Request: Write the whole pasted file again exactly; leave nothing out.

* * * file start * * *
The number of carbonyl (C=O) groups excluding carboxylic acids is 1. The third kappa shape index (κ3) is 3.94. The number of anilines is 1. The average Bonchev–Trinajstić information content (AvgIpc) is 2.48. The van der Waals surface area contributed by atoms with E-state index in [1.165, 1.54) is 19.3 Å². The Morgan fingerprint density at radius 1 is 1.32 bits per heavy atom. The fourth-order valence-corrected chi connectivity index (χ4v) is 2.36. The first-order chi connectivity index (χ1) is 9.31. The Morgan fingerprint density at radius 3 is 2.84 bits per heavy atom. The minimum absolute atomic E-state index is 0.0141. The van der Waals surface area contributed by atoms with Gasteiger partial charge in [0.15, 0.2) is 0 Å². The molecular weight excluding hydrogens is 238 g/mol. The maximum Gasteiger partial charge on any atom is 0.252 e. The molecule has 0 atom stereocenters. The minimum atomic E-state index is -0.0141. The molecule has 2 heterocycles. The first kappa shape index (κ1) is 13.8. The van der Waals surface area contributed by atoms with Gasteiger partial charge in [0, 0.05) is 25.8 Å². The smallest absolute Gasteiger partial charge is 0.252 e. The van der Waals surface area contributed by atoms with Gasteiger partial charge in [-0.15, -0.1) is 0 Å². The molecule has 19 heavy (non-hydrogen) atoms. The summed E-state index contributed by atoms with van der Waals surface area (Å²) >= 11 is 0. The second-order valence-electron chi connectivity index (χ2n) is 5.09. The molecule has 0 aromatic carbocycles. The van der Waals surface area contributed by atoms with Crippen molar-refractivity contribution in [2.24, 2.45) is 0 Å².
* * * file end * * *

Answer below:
The number of carbonyl (C=O) groups excluding carboxylic acids is 1. The third kappa shape index (κ3) is 3.94. The number of anilines is 1. The average Bonchev–Trinajstić information content (AvgIpc) is 2.48. The van der Waals surface area contributed by atoms with E-state index in [1.165, 1.54) is 19.3 Å². The Morgan fingerprint density at radius 1 is 1.32 bits per heavy atom. The fourth-order valence-corrected chi connectivity index (χ4v) is 2.36. The first-order chi connectivity index (χ1) is 9.31. The Morgan fingerprint density at radius 3 is 2.84 bits per heavy atom. The minimum absolute atomic E-state index is 0.0141. The van der Waals surface area contributed by atoms with Gasteiger partial charge in [0.15, 0.2) is 0 Å². The molecular weight excluding hydrogens is 238 g/mol. The maximum Gasteiger partial charge on any atom is 0.252 e. The molecule has 0 atom stereocenters. The minimum atomic E-state index is -0.0141. The molecule has 2 heterocycles. The first kappa shape index (κ1) is 13.8. The van der Waals surface area contributed by atoms with Gasteiger partial charge in [0, 0.05) is 25.8 Å². The smallest absolute Gasteiger partial charge is 0.252 e. The van der Waals surface area contributed by atoms with Gasteiger partial charge in [-0.15, -0.1) is 0 Å². The molecule has 19 heavy (non-hydrogen) atoms. The summed E-state index contributed by atoms with van der Waals surface area (Å²) >= 11 is 0. The second-order valence-electron chi connectivity index (χ2n) is 5.09. The molecule has 0 aromatic carbocycles. The van der Waals surface area contributed by atoms with Crippen molar-refractivity contribution in [2.24, 2.45) is 0 Å².